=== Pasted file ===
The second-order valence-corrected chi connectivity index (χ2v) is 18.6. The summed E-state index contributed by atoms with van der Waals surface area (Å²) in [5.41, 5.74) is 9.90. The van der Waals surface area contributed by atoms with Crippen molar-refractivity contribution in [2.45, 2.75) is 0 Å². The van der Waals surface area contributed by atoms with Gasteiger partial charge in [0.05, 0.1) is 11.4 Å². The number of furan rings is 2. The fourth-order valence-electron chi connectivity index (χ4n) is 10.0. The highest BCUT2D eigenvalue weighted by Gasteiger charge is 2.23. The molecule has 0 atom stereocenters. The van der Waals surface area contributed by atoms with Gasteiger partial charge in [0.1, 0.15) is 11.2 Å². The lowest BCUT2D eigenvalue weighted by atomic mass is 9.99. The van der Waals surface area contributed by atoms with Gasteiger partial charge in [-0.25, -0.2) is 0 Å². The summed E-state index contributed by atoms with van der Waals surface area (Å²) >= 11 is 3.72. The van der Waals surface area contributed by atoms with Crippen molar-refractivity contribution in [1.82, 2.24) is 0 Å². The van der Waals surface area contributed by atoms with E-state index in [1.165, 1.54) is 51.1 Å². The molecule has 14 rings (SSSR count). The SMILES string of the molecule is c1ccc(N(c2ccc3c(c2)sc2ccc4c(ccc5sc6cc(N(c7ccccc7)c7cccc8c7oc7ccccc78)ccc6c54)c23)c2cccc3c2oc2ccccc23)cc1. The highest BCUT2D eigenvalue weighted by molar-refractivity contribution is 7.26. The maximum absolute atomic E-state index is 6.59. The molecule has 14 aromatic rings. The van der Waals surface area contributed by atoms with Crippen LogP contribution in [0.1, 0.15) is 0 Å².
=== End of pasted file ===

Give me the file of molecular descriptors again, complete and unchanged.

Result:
The second-order valence-corrected chi connectivity index (χ2v) is 18.6. The summed E-state index contributed by atoms with van der Waals surface area (Å²) in [5.41, 5.74) is 9.90. The van der Waals surface area contributed by atoms with Crippen molar-refractivity contribution in [2.45, 2.75) is 0 Å². The van der Waals surface area contributed by atoms with Gasteiger partial charge in [0.05, 0.1) is 11.4 Å². The number of furan rings is 2. The fourth-order valence-electron chi connectivity index (χ4n) is 10.0. The highest BCUT2D eigenvalue weighted by Gasteiger charge is 2.23. The molecule has 0 atom stereocenters. The van der Waals surface area contributed by atoms with Gasteiger partial charge in [0.1, 0.15) is 11.2 Å². The lowest BCUT2D eigenvalue weighted by atomic mass is 9.99. The van der Waals surface area contributed by atoms with Gasteiger partial charge in [-0.25, -0.2) is 0 Å². The summed E-state index contributed by atoms with van der Waals surface area (Å²) >= 11 is 3.72. The van der Waals surface area contributed by atoms with Crippen molar-refractivity contribution in [1.82, 2.24) is 0 Å². The van der Waals surface area contributed by atoms with E-state index in [1.165, 1.54) is 51.1 Å². The molecule has 14 rings (SSSR count). The SMILES string of the molecule is c1ccc(N(c2ccc3c(c2)sc2ccc4c(ccc5sc6cc(N(c7ccccc7)c7cccc8c7oc7ccccc78)ccc6c54)c23)c2cccc3c2oc2ccccc23)cc1. The highest BCUT2D eigenvalue weighted by molar-refractivity contribution is 7.26. The maximum absolute atomic E-state index is 6.59. The molecule has 14 aromatic rings. The van der Waals surface area contributed by atoms with Crippen LogP contribution in [0.1, 0.15) is 0 Å².